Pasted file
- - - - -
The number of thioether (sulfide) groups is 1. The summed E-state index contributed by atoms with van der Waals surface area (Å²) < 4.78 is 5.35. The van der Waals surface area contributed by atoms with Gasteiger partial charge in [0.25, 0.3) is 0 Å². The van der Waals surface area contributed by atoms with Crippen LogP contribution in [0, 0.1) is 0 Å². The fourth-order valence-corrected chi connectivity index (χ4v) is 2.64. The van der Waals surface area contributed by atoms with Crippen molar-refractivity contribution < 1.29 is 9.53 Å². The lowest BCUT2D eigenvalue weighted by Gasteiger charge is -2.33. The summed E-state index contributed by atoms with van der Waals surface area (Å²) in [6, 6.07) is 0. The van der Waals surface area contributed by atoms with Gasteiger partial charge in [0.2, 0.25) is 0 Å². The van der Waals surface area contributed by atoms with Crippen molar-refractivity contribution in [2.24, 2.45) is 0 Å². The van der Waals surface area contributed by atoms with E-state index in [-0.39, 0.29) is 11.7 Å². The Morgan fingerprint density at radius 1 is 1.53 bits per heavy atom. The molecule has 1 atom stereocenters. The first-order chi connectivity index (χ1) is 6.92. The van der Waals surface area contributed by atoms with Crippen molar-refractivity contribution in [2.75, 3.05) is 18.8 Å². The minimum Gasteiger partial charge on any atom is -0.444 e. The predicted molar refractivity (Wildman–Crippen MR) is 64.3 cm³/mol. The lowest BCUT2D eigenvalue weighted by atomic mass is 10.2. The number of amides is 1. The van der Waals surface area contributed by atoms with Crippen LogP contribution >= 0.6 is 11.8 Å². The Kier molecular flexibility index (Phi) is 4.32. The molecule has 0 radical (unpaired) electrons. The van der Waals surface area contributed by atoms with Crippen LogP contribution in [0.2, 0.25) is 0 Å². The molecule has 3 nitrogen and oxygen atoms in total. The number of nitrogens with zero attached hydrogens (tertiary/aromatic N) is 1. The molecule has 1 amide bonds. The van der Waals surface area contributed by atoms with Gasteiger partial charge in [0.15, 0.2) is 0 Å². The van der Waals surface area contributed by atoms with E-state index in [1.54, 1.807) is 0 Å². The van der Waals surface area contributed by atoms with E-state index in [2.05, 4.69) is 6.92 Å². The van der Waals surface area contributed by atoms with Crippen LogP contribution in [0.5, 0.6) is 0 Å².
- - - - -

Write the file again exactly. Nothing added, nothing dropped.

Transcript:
The number of thioether (sulfide) groups is 1. The summed E-state index contributed by atoms with van der Waals surface area (Å²) < 4.78 is 5.35. The van der Waals surface area contributed by atoms with Gasteiger partial charge in [0.25, 0.3) is 0 Å². The van der Waals surface area contributed by atoms with Crippen LogP contribution in [0, 0.1) is 0 Å². The fourth-order valence-corrected chi connectivity index (χ4v) is 2.64. The van der Waals surface area contributed by atoms with Crippen molar-refractivity contribution < 1.29 is 9.53 Å². The lowest BCUT2D eigenvalue weighted by Gasteiger charge is -2.33. The summed E-state index contributed by atoms with van der Waals surface area (Å²) in [6, 6.07) is 0. The van der Waals surface area contributed by atoms with Gasteiger partial charge in [0.2, 0.25) is 0 Å². The van der Waals surface area contributed by atoms with Crippen molar-refractivity contribution in [2.24, 2.45) is 0 Å². The van der Waals surface area contributed by atoms with E-state index in [-0.39, 0.29) is 11.7 Å². The Morgan fingerprint density at radius 1 is 1.53 bits per heavy atom. The molecule has 1 atom stereocenters. The first-order chi connectivity index (χ1) is 6.92. The van der Waals surface area contributed by atoms with Crippen molar-refractivity contribution in [2.75, 3.05) is 18.8 Å². The minimum Gasteiger partial charge on any atom is -0.444 e. The predicted molar refractivity (Wildman–Crippen MR) is 64.3 cm³/mol. The lowest BCUT2D eigenvalue weighted by atomic mass is 10.2. The number of amides is 1. The van der Waals surface area contributed by atoms with Crippen LogP contribution >= 0.6 is 11.8 Å². The Kier molecular flexibility index (Phi) is 4.32. The molecule has 0 radical (unpaired) electrons. The van der Waals surface area contributed by atoms with Crippen LogP contribution in [0.2, 0.25) is 0 Å². The molecule has 3 nitrogen and oxygen atoms in total. The number of nitrogens with zero attached hydrogens (tertiary/aromatic N) is 1. The molecule has 1 amide bonds. The van der Waals surface area contributed by atoms with Gasteiger partial charge in [0.15, 0.2) is 0 Å². The van der Waals surface area contributed by atoms with E-state index in [1.54, 1.807) is 0 Å². The van der Waals surface area contributed by atoms with E-state index in [2.05, 4.69) is 6.92 Å². The van der Waals surface area contributed by atoms with Crippen LogP contribution in [0.5, 0.6) is 0 Å².